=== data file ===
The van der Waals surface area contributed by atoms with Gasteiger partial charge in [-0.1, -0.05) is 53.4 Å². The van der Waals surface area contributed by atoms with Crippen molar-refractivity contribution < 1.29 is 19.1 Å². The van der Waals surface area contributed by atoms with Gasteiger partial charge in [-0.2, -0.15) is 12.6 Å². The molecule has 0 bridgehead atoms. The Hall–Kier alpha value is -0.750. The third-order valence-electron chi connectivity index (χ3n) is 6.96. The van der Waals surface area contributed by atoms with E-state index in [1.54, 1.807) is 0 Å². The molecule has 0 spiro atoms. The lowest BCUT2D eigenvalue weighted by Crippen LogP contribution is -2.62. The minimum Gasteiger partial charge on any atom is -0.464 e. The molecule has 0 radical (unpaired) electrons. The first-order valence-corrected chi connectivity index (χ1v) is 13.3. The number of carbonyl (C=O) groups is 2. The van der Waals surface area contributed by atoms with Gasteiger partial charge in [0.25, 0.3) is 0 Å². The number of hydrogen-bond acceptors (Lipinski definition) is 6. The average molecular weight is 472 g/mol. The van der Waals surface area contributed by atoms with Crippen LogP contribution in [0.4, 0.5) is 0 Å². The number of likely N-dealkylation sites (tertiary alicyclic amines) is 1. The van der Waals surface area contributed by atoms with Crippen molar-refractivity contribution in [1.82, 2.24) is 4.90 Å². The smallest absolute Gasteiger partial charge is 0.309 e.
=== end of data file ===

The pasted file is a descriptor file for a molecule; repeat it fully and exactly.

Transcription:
The van der Waals surface area contributed by atoms with Gasteiger partial charge in [-0.1, -0.05) is 53.4 Å². The van der Waals surface area contributed by atoms with Crippen molar-refractivity contribution < 1.29 is 19.1 Å². The van der Waals surface area contributed by atoms with Gasteiger partial charge in [-0.2, -0.15) is 12.6 Å². The molecule has 0 bridgehead atoms. The Hall–Kier alpha value is -0.750. The third-order valence-electron chi connectivity index (χ3n) is 6.96. The van der Waals surface area contributed by atoms with E-state index in [1.54, 1.807) is 0 Å². The molecule has 0 spiro atoms. The lowest BCUT2D eigenvalue weighted by Crippen LogP contribution is -2.62. The minimum Gasteiger partial charge on any atom is -0.464 e. The molecule has 0 radical (unpaired) electrons. The first-order valence-corrected chi connectivity index (χ1v) is 13.3. The number of carbonyl (C=O) groups is 2. The van der Waals surface area contributed by atoms with Gasteiger partial charge in [0.25, 0.3) is 0 Å². The number of hydrogen-bond acceptors (Lipinski definition) is 6. The average molecular weight is 472 g/mol. The van der Waals surface area contributed by atoms with Crippen LogP contribution in [0.4, 0.5) is 0 Å². The number of likely N-dealkylation sites (tertiary alicyclic amines) is 1. The van der Waals surface area contributed by atoms with Crippen molar-refractivity contribution in [1.82, 2.24) is 4.90 Å². The smallest absolute Gasteiger partial charge is 0.309 e.